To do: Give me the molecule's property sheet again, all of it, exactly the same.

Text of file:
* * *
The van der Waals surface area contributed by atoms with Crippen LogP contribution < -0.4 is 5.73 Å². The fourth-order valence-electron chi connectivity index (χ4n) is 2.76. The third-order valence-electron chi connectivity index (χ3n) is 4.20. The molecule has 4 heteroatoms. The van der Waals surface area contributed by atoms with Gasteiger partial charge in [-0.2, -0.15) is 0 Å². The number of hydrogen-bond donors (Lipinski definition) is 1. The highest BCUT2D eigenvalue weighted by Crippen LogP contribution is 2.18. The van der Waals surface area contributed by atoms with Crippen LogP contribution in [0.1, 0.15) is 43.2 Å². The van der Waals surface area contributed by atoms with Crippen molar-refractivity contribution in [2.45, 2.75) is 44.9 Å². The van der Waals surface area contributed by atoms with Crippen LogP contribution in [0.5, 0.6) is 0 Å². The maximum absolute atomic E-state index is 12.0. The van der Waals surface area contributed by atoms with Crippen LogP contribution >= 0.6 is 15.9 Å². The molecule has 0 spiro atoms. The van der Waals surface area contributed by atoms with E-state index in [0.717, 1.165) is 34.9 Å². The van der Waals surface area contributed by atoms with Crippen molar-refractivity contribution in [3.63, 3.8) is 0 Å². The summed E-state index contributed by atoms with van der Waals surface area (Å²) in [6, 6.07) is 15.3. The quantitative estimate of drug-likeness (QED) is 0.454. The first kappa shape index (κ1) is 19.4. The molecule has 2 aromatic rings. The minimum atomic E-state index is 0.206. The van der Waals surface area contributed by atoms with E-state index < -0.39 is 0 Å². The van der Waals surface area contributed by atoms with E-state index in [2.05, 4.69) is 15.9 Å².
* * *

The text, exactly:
The van der Waals surface area contributed by atoms with Crippen LogP contribution < -0.4 is 5.73 Å². The fourth-order valence-electron chi connectivity index (χ4n) is 2.76. The third-order valence-electron chi connectivity index (χ3n) is 4.20. The molecule has 4 heteroatoms. The van der Waals surface area contributed by atoms with Gasteiger partial charge in [-0.2, -0.15) is 0 Å². The number of hydrogen-bond donors (Lipinski definition) is 1. The highest BCUT2D eigenvalue weighted by Crippen LogP contribution is 2.18. The van der Waals surface area contributed by atoms with Crippen LogP contribution in [0.1, 0.15) is 43.2 Å². The van der Waals surface area contributed by atoms with Crippen molar-refractivity contribution in [2.45, 2.75) is 44.9 Å². The van der Waals surface area contributed by atoms with Crippen LogP contribution in [0.5, 0.6) is 0 Å². The maximum absolute atomic E-state index is 12.0. The van der Waals surface area contributed by atoms with Crippen LogP contribution >= 0.6 is 15.9 Å². The molecule has 0 spiro atoms. The van der Waals surface area contributed by atoms with E-state index in [0.717, 1.165) is 34.9 Å². The van der Waals surface area contributed by atoms with Crippen molar-refractivity contribution in [3.63, 3.8) is 0 Å². The summed E-state index contributed by atoms with van der Waals surface area (Å²) in [6, 6.07) is 15.3. The quantitative estimate of drug-likeness (QED) is 0.454. The first kappa shape index (κ1) is 19.4. The molecule has 2 aromatic rings. The minimum atomic E-state index is 0.206. The van der Waals surface area contributed by atoms with E-state index < -0.39 is 0 Å². The van der Waals surface area contributed by atoms with E-state index in [2.05, 4.69) is 15.9 Å².